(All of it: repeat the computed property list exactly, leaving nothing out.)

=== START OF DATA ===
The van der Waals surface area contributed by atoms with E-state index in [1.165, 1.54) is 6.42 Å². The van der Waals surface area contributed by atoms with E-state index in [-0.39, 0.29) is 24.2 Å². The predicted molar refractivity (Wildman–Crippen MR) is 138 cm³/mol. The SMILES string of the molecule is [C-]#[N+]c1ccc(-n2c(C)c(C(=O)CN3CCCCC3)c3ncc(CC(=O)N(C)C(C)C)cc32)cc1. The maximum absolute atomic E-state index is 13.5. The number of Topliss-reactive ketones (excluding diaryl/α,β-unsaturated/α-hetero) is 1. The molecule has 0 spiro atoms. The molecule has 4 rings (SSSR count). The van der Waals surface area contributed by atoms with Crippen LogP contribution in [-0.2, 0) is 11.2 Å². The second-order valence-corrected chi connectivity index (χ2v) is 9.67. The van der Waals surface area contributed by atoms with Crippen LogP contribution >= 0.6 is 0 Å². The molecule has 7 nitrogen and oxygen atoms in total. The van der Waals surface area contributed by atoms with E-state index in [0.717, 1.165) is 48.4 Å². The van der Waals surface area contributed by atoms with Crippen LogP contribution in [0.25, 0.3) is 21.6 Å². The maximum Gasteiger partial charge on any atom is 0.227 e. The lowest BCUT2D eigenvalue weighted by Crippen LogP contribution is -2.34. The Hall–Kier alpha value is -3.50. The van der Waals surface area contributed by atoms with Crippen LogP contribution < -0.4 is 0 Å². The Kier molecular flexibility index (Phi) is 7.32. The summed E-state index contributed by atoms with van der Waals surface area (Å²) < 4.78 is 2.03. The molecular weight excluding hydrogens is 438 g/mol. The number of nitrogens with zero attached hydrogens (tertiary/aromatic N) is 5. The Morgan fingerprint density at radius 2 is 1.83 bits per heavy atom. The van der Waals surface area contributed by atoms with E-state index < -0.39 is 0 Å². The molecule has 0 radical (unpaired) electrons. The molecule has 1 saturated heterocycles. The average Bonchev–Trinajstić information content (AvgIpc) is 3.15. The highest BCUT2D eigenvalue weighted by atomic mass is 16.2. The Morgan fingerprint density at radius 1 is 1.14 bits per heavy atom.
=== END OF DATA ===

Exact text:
The van der Waals surface area contributed by atoms with E-state index in [1.165, 1.54) is 6.42 Å². The van der Waals surface area contributed by atoms with E-state index in [-0.39, 0.29) is 24.2 Å². The predicted molar refractivity (Wildman–Crippen MR) is 138 cm³/mol. The SMILES string of the molecule is [C-]#[N+]c1ccc(-n2c(C)c(C(=O)CN3CCCCC3)c3ncc(CC(=O)N(C)C(C)C)cc32)cc1. The maximum absolute atomic E-state index is 13.5. The number of Topliss-reactive ketones (excluding diaryl/α,β-unsaturated/α-hetero) is 1. The molecule has 0 spiro atoms. The molecule has 4 rings (SSSR count). The van der Waals surface area contributed by atoms with Crippen LogP contribution in [-0.2, 0) is 11.2 Å². The second-order valence-corrected chi connectivity index (χ2v) is 9.67. The van der Waals surface area contributed by atoms with Crippen LogP contribution >= 0.6 is 0 Å². The molecule has 7 nitrogen and oxygen atoms in total. The van der Waals surface area contributed by atoms with E-state index in [0.717, 1.165) is 48.4 Å². The van der Waals surface area contributed by atoms with Crippen LogP contribution in [0.25, 0.3) is 21.6 Å². The maximum Gasteiger partial charge on any atom is 0.227 e. The lowest BCUT2D eigenvalue weighted by Crippen LogP contribution is -2.34. The Hall–Kier alpha value is -3.50. The van der Waals surface area contributed by atoms with Crippen LogP contribution < -0.4 is 0 Å². The Kier molecular flexibility index (Phi) is 7.32. The summed E-state index contributed by atoms with van der Waals surface area (Å²) < 4.78 is 2.03. The molecular weight excluding hydrogens is 438 g/mol. The number of nitrogens with zero attached hydrogens (tertiary/aromatic N) is 5. The Morgan fingerprint density at radius 2 is 1.83 bits per heavy atom. The van der Waals surface area contributed by atoms with E-state index < -0.39 is 0 Å². The molecule has 0 radical (unpaired) electrons. The molecule has 1 saturated heterocycles. The average Bonchev–Trinajstić information content (AvgIpc) is 3.15. The highest BCUT2D eigenvalue weighted by atomic mass is 16.2. The Morgan fingerprint density at radius 1 is 1.14 bits per heavy atom.